Israel's Education Ministry Shows No Female Role Models in Religious Jewish Schools

Almost all annual 'role model' chosen by National Religious Education Administration are men, with the exception of male rabbis' wives

Chief Rabbis Yitzhak Nissim (center) with Chief Ashkenazi Rabbi Yehuda Unterman and Rabbi Israel Brodie, April 12, 1964.
National Photo Collection of Israel / Wikimedia Commons

About a week ago, the National Religious Education Administration (Hemed) in the Education Ministry announced the name of the “role model” for the coming school year: Rabbi Yitzhak Nissim, who was the Sephardic chief rabbi. This year too, as in the past nine years, they refrained from choosing a woman.

Each year since 2012, the National Religious Education Administration chooses a “role model,” and provides lessons and activities centered around him. Each year they produce a children’s book with stories about the person’s life, which is distributed to children of kindergarten age. In addition, on Hemed’s official website there are links to video clips, activities and quizzes about the honoree.

During the first years of the initiative, only men were chosen: Rabbi Ben-Zion Meir Hai Uziel, the first Sephardic chief rabbi; Rabbi Zvi Yehuda Kook, founder of the Mercaz Harav yeshiva and spiritual father of the Gush Emunim settlement movement; Rabbi Haim David Halevi, an arbiter of halakha (Jewish religious law) who served as the chief rabbi of Tel Aviv and Rishon Letzion; and Rabbi Shaul Yisraeli, an Israel Prize laureate who headed Mercaz Harav after Kook’s death, and is also identified with an uncompromising ideological policy against the evacuation of settlements.

In the following years, as a result of public criticism, Hemed started to choose couples – a prominent rabbi along with his wife the rabbanit. In recent years Rabbi Yosef Kapach and his wife, Rabbanit Bracha Kapach; Rabbi Shlomo Goren and his wife, Rabbanit Tzfia Goren; Rabbi Moshe Zvi Neriah and his wife, Rabbanit Rachel Neria. But at no point was a woman chosen as a central figure in her own right.

In most instances, the rabbanit is secondary to the rabbi in the story; for example, in the book that was distributed in kindergartens about Rabbi and Rabbanit Neriah, two stories are devoted to the rabbi. Only one story focuses on the rabbanit – as a benevolent woman who devoted her time to typing her husband’s writings on religious subjects.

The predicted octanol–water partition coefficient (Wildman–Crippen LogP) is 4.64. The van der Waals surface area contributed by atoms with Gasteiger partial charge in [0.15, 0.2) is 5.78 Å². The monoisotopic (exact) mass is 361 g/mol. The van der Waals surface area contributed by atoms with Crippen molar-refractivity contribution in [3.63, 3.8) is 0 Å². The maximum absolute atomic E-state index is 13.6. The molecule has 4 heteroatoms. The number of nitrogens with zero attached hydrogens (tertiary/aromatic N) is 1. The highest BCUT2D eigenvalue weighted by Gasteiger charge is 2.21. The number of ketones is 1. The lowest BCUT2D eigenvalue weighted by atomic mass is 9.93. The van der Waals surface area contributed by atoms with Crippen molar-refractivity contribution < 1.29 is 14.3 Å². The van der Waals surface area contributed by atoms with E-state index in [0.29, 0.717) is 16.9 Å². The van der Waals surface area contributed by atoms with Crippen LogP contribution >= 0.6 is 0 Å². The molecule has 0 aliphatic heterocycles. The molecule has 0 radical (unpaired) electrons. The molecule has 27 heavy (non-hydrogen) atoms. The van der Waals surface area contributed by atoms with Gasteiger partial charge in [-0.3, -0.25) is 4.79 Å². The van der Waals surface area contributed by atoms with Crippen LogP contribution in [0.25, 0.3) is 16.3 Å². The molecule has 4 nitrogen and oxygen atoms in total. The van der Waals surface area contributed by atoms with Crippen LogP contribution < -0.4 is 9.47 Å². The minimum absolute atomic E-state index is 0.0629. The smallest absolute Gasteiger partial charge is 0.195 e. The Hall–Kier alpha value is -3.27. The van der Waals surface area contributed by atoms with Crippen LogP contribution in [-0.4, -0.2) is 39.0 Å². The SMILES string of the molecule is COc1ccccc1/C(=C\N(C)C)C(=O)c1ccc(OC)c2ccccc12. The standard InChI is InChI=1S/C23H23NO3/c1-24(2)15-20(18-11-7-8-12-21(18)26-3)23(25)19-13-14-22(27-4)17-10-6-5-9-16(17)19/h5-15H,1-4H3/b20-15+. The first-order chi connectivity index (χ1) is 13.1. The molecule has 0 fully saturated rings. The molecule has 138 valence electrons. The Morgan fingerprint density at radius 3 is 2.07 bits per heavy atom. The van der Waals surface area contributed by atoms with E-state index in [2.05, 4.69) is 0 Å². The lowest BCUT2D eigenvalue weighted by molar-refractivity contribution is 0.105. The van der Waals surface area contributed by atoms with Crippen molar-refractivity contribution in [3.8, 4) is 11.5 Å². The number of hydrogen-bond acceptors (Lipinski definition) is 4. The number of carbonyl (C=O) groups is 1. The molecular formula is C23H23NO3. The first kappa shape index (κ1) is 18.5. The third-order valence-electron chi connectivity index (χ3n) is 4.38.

The book that was distributed the year that Rabbi and Rabbanit Goren were chosen focuses only on the rabbi. Of 11 cards with short stories from the life of Rabbi Goren distributed in the kindergartens, only one focuses on his wife.

An exception is Rabbanit Bracha Kapach, who was a prominent social activist who established various charitable projects and even received the Israel Prize for her contribution to society and the country. The book distributed that year gives equal space to the rabbi and his wife.

This year, too, the choice of the role model is ostensibly focused on a couple, Rabbi Yitzhak Nissim and his wife, Victoria. But in the letter sent this week to teachers by the chairman of national religious education, Rabbi Dr. Avraham Lifschitz, there is a link to files with pictures and statements by the rabbi, with no mention of his wife.

“We are pleased with the good progress, which is reflected in the decision to present a rabbi and a rabbanit together,” said Shimon Shatach, who heads the modern Orthodox Ne’emanei Torah Va’Avoda movement, to Haaretz. “Now we have to find a woman who will be at the forefront – not as ‘the wife of’ but as a central figure in her own right.”

An example of such a person is Nechama Leibowitz, Israel Prize laureate for Education and a Bible scholar who taught generations of students as a lecturer in academia, and who was a popular teacher for the general public as well.

Shatach also points out that until now, all the honorees have been prominent rabbis, mainly from the Mercaz Harav yeshiva, which was identified with the central stream of religious Zionism, but has become a bastion of nationalist ultra-Orthodox, or Hardali, Zionism. “We need not only rabbinical figures, but people who combine Torah study and work, who brought about revolutions in many directions,” he says.

In a letter sent by Ne’emanei Torah Va’Avoda last year to the heads of the National Religious Education Administration, they suggested choosing Pinchas Kehati, who wrote a commentary on the Mishna with broad popular appeal, and who worked for a living in the Mizrahi Bank.